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**Computing a binomial coefficient by DP**

Binomial coefficients are coefficients of the binomial formula: (a + b)n = C(n,0)anb C(n,k)an-kbk C(n,n)a0bn C(n, k), the number of combinations of k elements from an n-element set (0 k n) Recurrence: C(n,k) = ? those without last element – the number of such combinations is ? those with the last element -- the number of such combinations is ?

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**Computing a binomial coefficient by DP**

Binomial coefficients are coefficients of the binomial formula: (a + b)n = C(n,0)anb C(n,k)an-kbk C(n,n)a0bn Recurrence: C(n,k) = C(n-1,k) + C(n-1,k-1) for n > k > 0 C(n,0) = 1, C(n,n) = 1 for n 0 Value of C(n,k) can be computed by filling a table: k k 0 1 . n C(n-1,k-1) C(n-1,k) n C(n,k)

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**Computing C(n,k): pseudocode and analysis**

Time efficiency: ? Space efficiency: ?

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**Computing C(n,k): pseudocode and analysis**

Time efficiency: Θ(nk) Space efficiency: Θ(nk)

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**Design and Analysis of Algorithms - Chapter 8**

In-class exercise Compute C(6, 3) by applying the dynamic programming algorithm Design and Analysis of Algorithms - Chapter 8

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In-Class Exercise Several coins are placed in cells of an n×m board. A robot, located in the upper left cell of the board, needs to collect as many of the coins as possible and bring them to the bottom right cell. On each step, the robot can move either one cell to the right or one cell down from its current location.

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**Longest Common Subsequence (LCS)**

A subsequence of a sequence/string S is obtained by deleting zero or more symbols from S. For example, the following are some subsequences of “president”: pred, sdn, predent. In other words, the letters of a subsequence of S appear in order in S, but they are not required to be consecutive. The longest common subsequence problem is to find a maximum length common subsequence between two sequences.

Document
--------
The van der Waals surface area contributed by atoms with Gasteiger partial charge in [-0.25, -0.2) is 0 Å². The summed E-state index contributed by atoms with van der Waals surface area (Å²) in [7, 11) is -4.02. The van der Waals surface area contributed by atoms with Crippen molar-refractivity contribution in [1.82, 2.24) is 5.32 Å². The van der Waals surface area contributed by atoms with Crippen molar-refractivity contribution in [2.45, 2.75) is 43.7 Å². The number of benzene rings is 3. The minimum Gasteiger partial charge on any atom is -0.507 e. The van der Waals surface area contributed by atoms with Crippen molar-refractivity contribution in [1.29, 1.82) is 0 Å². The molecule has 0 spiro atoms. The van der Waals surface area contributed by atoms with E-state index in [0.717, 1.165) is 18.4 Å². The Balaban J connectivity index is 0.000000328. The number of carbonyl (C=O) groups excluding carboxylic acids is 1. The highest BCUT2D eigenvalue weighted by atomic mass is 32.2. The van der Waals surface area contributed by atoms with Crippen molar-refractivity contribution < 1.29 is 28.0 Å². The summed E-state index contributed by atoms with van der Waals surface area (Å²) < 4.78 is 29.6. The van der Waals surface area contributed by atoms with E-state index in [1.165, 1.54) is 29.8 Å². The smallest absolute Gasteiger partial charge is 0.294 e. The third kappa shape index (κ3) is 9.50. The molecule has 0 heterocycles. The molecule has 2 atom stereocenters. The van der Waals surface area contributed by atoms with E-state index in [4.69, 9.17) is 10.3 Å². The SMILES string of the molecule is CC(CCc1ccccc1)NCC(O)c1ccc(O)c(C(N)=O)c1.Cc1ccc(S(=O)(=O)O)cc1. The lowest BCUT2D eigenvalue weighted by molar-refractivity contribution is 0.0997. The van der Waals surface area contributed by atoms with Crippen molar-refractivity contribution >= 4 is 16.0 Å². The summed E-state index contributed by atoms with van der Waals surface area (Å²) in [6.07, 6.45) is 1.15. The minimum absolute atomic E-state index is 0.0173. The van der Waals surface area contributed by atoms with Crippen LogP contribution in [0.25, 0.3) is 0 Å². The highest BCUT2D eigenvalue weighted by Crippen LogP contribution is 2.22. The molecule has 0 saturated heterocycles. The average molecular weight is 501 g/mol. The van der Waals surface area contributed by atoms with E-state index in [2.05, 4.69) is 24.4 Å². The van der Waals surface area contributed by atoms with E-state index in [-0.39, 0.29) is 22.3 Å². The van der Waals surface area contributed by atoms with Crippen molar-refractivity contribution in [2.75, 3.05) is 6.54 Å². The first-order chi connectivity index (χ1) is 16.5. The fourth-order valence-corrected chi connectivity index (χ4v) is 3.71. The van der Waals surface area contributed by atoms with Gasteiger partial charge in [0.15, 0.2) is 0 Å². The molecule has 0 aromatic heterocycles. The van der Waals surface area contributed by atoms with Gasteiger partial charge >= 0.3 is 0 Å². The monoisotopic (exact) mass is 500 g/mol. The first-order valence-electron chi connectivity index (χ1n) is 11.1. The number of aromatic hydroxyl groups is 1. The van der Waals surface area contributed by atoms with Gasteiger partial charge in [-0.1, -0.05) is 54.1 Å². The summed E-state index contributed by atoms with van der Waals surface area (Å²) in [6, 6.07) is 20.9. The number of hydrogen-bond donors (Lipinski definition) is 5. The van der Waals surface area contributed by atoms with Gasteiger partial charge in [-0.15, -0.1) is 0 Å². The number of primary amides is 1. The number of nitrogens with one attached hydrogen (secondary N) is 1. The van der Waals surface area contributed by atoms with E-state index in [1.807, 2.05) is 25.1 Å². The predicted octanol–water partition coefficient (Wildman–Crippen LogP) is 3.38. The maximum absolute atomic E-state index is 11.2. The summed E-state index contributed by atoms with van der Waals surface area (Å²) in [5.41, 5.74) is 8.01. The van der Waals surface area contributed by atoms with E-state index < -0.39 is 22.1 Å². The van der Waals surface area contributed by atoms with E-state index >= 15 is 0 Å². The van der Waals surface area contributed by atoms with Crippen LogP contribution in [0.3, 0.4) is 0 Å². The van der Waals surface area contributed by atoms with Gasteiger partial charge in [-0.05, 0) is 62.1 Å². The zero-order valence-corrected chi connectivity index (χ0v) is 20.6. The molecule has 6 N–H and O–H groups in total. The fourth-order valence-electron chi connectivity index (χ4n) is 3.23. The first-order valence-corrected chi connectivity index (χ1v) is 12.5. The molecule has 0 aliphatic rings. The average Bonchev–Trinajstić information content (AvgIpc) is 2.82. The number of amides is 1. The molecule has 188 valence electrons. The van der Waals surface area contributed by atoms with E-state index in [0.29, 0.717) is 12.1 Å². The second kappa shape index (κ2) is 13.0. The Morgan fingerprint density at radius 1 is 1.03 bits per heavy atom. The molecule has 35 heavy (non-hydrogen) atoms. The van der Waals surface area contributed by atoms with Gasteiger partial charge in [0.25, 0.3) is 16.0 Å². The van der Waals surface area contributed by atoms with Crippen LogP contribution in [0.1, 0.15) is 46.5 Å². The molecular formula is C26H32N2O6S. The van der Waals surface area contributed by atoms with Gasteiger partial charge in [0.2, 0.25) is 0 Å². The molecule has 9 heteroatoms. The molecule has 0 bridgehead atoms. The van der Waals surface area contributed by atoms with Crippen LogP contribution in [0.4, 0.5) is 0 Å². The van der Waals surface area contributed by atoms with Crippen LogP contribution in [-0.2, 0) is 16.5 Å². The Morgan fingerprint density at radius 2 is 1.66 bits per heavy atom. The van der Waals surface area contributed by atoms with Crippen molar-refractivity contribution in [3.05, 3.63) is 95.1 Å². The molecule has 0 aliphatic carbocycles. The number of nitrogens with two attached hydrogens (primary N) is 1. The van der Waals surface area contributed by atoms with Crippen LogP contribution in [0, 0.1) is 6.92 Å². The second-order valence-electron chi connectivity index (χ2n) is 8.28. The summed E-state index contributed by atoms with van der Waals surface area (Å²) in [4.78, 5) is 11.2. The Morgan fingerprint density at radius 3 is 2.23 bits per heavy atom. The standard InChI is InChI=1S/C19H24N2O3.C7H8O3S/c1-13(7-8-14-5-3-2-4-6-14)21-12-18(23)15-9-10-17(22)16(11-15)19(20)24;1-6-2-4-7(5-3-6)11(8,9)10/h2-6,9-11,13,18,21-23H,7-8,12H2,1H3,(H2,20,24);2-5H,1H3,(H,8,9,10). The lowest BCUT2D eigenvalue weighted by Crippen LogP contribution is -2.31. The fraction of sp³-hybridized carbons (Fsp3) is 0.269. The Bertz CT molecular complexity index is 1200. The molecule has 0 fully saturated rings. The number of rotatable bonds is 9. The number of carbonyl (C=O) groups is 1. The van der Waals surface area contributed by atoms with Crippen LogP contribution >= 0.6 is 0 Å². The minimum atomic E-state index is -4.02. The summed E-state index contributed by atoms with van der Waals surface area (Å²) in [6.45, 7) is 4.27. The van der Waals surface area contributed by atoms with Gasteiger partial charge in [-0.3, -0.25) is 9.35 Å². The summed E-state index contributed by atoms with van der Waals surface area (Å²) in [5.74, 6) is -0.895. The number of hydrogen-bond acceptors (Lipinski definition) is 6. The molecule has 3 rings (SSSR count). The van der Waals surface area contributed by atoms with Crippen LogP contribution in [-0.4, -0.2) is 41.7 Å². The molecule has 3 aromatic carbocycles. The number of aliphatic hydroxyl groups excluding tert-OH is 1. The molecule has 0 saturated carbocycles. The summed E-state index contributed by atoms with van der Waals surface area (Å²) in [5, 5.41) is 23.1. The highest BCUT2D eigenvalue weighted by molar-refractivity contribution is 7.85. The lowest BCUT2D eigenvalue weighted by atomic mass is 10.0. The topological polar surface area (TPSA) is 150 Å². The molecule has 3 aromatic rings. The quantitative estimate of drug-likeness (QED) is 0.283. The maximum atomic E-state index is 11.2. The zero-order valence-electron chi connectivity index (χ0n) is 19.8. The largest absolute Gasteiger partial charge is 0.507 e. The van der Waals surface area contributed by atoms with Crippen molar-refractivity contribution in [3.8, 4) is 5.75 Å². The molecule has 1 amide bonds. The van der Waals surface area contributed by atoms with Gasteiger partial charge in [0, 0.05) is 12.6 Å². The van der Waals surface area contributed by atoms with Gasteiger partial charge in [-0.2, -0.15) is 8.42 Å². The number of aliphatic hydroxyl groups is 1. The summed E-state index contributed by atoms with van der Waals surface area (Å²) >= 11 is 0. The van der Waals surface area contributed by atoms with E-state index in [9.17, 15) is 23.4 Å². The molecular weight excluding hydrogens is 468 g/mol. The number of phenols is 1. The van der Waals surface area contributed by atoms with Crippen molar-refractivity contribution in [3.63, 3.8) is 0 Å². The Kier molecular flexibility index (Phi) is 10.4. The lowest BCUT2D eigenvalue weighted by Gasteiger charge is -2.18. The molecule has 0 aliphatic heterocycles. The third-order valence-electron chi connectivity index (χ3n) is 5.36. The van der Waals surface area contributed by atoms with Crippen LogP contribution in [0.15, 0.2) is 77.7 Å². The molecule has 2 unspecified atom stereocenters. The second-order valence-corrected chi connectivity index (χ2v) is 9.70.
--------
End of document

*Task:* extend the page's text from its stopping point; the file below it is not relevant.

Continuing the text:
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**LCS president providence For instance, Sequence 1: president**

Sequence 2: providence Its LCS is priden. president providence

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**LCS a l g o r i t h m a l i g n m e n t Another example:**

Sequence 1: algorithm Sequence 2: alignment One of its LCS is algm. a l g o r i t h m a l i g n m e n t

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**How to compute LCS? Let A=a1a2…am and B=b1b2…bn .**

len(i, j): the length of an LCS between a1a2…ai and b1b2…bj

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**How to compute LCS? Let A=a1a2…am and B=b1b2…bn .**

len(i, j): the length of an LCS between a1a2…ai and b1b2…bj With proper initializations, len(i, j) can be computed as follows

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**How to compute LCS? Let A=a1a2…am and B=b1b2…bn .**

len(i, j): the length of an LCS between a1a2…ai and b1b2…bj With proper initializations, len(i, j) can be computed as follows What is the corresponding LCS?

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**Running time and memory: O(mn) and O(mn).**

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**Running time and memory: O(mn) and O(mn).**

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**The backtracing algorithm**

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**Design and Analysis of Algorithms - Chapter 8**

In-class exercise Design and Analysis of Algorithms - Chapter 8